I understand where you’re coming from, but what I find quite troublesome is telling a female what she should call herself or what she should want others to call her. If being called a #Girlboss does not make you feel empowered, that’s perfectly fine, but we should not deem it inappropriate. To each her own.

    • Joanna Goddard says...

      I totally agree, I think people should do whatever feels right and good to them. Emily and Leandra like #girlboss, so that’s great for them to use. But I don’t like it and won’t use it myself.

    • Tania says...

      Thank you Joanna for starting this conversation and for implanting this thought in my head which is now brewing. I try as much as I can to read up on all things relating to feminism in hopes of figuring out what it exactly means to me. Enjoying your blog since 2011. ☺

  23. I agree with the concept behind this blog post. Using the term girl takes away from what the term intends to do, which is to empower and highlight successful women. Let’s stick to the word boss.

  24. The “girl boss” phenomenon drives me up the wall and I completely agree that it’s a patronizing term. Unless you’re referring to a 10 year old with a lemonade stand that is successful enough to file taxes. (See also: “girl” to describe grown-ass women.)

  25. Wendy says...

    We have to stop thinking about our gender, our race and anything else that doesn’t make us a good or bad leader of people. Do we inspire people to do a good job? Are we the best we can be at what we do? Gender is unimportant to doing a good job.

  26. abby says...

    It’s all about context. The title #GirlBoss is aimed at a female audience. It connects to a lot of young women. It’s used by women who work in businesses aimed primarily at women like fashion and beauty – and it works in that context. But it definitely sounds silly when used in a professional context that isn’t predominantly female.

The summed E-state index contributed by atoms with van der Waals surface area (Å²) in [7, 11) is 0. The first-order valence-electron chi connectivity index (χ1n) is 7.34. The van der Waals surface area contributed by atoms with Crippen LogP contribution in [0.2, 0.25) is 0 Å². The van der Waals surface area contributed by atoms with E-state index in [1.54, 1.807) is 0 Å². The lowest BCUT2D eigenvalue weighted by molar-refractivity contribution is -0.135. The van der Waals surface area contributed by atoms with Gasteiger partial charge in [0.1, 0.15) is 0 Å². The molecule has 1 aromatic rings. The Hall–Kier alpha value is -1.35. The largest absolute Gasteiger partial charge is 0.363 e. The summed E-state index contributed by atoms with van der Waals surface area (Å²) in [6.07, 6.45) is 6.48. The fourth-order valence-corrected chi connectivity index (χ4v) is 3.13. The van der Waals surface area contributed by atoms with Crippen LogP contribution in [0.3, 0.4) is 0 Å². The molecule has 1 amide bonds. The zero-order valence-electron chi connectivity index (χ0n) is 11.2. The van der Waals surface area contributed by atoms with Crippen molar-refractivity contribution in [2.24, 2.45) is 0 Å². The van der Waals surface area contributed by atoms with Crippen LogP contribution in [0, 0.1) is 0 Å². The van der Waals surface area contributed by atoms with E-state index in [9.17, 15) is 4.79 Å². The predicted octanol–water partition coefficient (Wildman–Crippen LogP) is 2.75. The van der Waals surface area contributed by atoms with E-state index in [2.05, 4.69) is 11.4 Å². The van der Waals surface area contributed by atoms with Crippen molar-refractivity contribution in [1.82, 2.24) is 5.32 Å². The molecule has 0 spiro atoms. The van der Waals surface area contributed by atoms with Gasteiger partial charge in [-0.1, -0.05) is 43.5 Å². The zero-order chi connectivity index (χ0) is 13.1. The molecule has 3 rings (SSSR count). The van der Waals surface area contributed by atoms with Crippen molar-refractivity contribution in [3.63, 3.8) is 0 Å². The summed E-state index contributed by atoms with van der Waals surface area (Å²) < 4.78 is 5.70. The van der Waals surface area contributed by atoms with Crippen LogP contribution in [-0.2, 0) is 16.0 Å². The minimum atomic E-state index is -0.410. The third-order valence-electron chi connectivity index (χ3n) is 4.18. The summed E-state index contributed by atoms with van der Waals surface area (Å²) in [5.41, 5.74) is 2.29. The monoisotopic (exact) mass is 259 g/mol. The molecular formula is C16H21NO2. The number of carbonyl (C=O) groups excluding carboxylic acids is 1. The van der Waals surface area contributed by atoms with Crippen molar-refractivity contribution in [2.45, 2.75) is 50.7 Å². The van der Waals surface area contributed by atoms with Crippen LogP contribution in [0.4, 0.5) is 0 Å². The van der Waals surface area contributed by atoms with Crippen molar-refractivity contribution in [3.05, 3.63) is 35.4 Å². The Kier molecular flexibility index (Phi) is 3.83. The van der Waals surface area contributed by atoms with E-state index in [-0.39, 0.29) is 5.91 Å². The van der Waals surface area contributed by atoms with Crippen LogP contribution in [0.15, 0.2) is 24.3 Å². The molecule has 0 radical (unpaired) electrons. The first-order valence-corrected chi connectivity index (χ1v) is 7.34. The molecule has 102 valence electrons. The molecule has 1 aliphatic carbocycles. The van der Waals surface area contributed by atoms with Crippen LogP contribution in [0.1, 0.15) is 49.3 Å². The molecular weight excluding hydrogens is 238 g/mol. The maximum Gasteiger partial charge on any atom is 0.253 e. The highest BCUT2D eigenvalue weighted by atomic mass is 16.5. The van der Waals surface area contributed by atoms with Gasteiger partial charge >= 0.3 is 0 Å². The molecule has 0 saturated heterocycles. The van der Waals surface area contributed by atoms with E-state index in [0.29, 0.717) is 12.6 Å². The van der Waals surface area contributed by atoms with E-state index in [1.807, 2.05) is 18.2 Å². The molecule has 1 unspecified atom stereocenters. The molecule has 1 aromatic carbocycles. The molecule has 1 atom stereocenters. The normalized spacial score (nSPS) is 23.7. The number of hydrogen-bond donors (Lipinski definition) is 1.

• Mary Claire says...

      I agree with you Abby.

      I think of the term being used among young, creative women by young, creative women. In that context, I think it is empowering and creates a sense of community. I’ve read Sophia Amoruso’s book and she is speaking directly to other young women to empower them. She uses girl boss as an attitude and state of mind, but when it comes to her business and her interactions with investors and colleagues, there’s no doubt that she is “the boss.” Therefore, I don’t think the two are mutually exclusive. The idea of being a #girlboss is an attitude that you have about yourself. It’s not for other people to identify you as. You can be a girl boss for yourself, but in a professional setting you should be nothing but the boss (who happens to be a women).

  27. I’d much rather be called a “mom boss” instead of a “girl boss,” and even so I feel like why are we even labeling ourselves that way. A boss is a boss! It’s so funny how women like to label everything! I had a young girl tell me on a flight that my husband & I were #relationshipgoals and I’ll admit I laughed, but I liked it! When I told my husband he said what the heck does that mean!? He feels the same way about “girl boss” and he’s definitely not anti-women he just thinks the labels make matters worse. I agree.

    Xo Lendy
    http://www.twoplusluna.com

  28. Madie says...

    Hmm… I’m in healthcare so that’s my frame of reference, but can’t we all agree that calling someone a “Girl Doctor” or “Lady Doctor” is ridiculous and offensive? (And I don’t mean in the way that some people use the term for their Ob/Gyn, because s/he takes care of your “lady parts”.) What if you were in preop and your anesthesiologist came in and introduced herself as your #girlanesthesiologist?? Aye yay yay…

  29. Vicki says...

    I totally agree! I so wanted to read Amoruso’s book, but couldnt make myself do it because the title just seemed wrong to me. I am a boss in a predominantly male industry. My team is 100% women (not on purpose, but it’s worked out that way). We are wives, mothers, daughters, etc. We work hard. I dont want us to be recognized for our femaleness, but for our results.

  30. Finn says...